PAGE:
There is strong historical evidence that man has occupied the area around Bolton for hundreds of years, consisting of a stone circle and Bronze Age burial mounds. The Romans built roadways in the area and evidence of Saxon documents were discovered when the existing Bolton parish church was under construction in Victorian times. In 1251, King Henry III offered the town of Bolton a charter to hold markets as well as in 1253, it was made into a market community.
In the 15th century the area of Bolton was occupied by many Flemish weavers, drawn to the area by the humidity, the high rainfall in Bolton allowed fine cotton textile production because the fibres were less prone to breakage. A very successful cotton and wool weaving sector was established as a result, and as the textile industries grew the town became known as a mill town. During the Industrial Revolution, the population of Bolton grew rapidly and by the 19th century the community continued to expand reaching its peak in 1929 with 216 cotton mills as well as 26 dye works in the town. Bolton was one of the largest cotton spinning centres in the world . The fabric sector was sustained by the big iron foundries and engineering works that also existed in Bolton .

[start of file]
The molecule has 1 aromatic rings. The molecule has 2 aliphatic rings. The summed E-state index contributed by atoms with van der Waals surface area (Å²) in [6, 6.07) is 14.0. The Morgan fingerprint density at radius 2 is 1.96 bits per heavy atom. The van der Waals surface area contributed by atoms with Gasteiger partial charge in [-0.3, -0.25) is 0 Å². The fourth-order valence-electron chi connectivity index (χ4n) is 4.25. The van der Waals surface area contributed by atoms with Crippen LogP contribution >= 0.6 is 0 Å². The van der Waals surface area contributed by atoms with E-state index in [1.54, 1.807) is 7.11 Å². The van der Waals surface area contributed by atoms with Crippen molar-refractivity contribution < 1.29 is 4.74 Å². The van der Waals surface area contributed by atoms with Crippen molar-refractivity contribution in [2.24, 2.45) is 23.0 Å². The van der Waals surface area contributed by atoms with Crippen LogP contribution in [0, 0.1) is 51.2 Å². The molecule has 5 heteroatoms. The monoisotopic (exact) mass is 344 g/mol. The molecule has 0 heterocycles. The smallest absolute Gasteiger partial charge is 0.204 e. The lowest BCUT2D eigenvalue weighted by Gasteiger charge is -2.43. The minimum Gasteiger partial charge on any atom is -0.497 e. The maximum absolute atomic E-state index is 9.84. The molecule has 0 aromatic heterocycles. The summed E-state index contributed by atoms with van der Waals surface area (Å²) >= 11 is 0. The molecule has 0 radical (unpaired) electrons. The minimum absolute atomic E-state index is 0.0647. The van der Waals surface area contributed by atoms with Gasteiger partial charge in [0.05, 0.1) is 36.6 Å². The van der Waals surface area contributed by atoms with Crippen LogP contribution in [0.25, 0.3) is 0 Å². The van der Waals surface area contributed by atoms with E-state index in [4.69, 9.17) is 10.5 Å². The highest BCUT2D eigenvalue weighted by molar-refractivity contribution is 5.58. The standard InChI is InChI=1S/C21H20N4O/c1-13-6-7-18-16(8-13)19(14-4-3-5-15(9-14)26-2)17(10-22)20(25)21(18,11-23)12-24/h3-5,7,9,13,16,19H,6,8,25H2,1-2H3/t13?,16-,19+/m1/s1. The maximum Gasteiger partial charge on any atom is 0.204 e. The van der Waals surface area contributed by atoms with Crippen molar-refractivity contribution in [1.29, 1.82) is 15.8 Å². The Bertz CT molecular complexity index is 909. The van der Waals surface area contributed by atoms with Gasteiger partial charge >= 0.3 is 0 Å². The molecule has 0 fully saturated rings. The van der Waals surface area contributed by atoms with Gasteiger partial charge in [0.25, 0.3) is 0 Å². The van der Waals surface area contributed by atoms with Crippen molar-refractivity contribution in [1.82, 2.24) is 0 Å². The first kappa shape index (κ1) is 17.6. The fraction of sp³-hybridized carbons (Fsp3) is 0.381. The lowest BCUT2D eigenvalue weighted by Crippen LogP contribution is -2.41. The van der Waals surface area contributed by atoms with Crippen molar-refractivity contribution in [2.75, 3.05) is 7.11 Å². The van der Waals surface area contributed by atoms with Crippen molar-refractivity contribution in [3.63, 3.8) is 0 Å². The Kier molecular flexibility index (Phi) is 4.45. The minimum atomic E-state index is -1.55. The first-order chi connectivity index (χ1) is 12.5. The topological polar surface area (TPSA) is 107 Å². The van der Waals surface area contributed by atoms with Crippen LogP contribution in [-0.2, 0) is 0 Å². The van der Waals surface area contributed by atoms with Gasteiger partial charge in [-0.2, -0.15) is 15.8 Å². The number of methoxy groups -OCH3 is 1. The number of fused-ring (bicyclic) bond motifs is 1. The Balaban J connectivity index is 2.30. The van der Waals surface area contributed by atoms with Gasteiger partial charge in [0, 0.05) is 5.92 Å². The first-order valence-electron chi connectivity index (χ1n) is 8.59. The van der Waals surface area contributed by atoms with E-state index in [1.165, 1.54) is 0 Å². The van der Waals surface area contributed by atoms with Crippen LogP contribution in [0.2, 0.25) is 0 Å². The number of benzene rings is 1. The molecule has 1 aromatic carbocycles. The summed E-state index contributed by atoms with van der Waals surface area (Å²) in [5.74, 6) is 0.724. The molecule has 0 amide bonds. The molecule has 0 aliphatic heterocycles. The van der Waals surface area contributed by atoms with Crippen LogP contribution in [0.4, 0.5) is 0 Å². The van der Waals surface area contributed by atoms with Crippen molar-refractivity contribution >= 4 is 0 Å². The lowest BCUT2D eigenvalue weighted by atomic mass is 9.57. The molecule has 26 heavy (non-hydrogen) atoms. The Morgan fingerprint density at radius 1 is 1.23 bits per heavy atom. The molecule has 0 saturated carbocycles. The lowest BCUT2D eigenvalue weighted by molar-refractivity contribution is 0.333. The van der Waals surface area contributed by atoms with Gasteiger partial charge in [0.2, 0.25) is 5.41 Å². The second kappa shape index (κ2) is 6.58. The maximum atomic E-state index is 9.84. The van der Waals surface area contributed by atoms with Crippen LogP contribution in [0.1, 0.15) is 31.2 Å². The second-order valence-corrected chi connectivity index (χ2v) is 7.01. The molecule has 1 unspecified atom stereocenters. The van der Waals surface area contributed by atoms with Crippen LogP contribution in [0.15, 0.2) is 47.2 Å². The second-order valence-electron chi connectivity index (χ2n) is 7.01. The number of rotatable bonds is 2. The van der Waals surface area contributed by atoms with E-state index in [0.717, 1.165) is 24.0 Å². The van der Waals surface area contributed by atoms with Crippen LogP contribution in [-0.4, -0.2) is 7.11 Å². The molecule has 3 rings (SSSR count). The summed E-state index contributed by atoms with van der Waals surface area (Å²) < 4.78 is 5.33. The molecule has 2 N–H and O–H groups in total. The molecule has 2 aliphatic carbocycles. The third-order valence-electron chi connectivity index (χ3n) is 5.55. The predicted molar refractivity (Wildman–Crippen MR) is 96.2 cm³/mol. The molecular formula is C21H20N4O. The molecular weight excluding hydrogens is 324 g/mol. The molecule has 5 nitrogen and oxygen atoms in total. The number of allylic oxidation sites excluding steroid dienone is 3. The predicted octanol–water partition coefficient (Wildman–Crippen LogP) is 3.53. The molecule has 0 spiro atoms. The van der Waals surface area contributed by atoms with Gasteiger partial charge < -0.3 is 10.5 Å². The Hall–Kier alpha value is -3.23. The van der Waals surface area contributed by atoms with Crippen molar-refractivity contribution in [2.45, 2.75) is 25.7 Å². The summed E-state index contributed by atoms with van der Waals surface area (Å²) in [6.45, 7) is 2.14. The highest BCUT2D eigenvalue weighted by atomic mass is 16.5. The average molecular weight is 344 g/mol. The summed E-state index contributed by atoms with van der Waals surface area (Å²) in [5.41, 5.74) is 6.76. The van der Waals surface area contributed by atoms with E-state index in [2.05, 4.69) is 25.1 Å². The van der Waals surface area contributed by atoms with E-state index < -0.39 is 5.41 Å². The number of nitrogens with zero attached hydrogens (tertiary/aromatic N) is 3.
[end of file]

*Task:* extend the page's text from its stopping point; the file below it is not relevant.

Landmarks around Bolton are many and are vestiges of Bolton’s past. St. Peter’s Church is one landmark, the church was finished in 1871, and is an outstanding example of Gothic Revival architecture . It includes a 180 foot high tower which contains 13 bells. It houses a gallery in which can be located artefacts found from the earlier churches built on the same site.
Bolton Town Hall is very imposing building , built in the neoclassical design; there a gallery in Smithills Hall, which dates back to the 14th century. Hall i’ th’ Timber is another gallery, originally a yeoman farmer’s dwelling from the Middle Ages. When you visit Bolton , make sure to have a look at Le Mans Crescent, where you will find magnificent Regency structures which house an art collection and art gallery.
our home page link here >>
more on Bolton here >>